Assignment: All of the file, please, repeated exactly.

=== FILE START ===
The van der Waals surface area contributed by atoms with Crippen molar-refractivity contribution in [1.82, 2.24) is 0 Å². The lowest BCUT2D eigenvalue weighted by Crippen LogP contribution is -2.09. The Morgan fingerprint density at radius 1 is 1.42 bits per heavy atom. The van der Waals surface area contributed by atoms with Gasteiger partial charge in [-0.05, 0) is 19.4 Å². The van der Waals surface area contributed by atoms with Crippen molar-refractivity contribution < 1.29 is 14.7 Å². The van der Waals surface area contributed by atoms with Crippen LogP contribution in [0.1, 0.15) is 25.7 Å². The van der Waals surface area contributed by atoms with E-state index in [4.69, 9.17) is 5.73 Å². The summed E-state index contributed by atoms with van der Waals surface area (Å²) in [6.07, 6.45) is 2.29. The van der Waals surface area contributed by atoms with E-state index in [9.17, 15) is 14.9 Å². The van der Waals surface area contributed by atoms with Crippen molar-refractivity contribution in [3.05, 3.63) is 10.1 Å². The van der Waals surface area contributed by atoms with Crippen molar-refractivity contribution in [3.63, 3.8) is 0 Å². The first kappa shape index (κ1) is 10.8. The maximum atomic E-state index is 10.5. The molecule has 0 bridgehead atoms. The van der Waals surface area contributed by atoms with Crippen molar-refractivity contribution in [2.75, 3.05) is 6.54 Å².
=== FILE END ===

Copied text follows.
The van der Waals surface area contributed by atoms with Crippen molar-refractivity contribution in [1.82, 2.24) is 0 Å². The lowest BCUT2D eigenvalue weighted by Crippen LogP contribution is -2.09. The Morgan fingerprint density at radius 1 is 1.42 bits per heavy atom. The van der Waals surface area contributed by atoms with Gasteiger partial charge in [-0.05, 0) is 19.4 Å². The van der Waals surface area contributed by atoms with Crippen molar-refractivity contribution < 1.29 is 14.7 Å². The van der Waals surface area contributed by atoms with Crippen LogP contribution in [0.1, 0.15) is 25.7 Å². The van der Waals surface area contributed by atoms with E-state index in [4.69, 9.17) is 5.73 Å². The summed E-state index contributed by atoms with van der Waals surface area (Å²) in [6.07, 6.45) is 2.29. The van der Waals surface area contributed by atoms with E-state index in [9.17, 15) is 14.9 Å². The van der Waals surface area contributed by atoms with Crippen molar-refractivity contribution in [3.05, 3.63) is 10.1 Å². The van der Waals surface area contributed by atoms with Crippen molar-refractivity contribution in [3.63, 3.8) is 0 Å². The first kappa shape index (κ1) is 10.8. The maximum atomic E-state index is 10.5. The molecule has 0 bridgehead atoms. The van der Waals surface area contributed by atoms with Crippen molar-refractivity contribution in [2.75, 3.05) is 6.54 Å².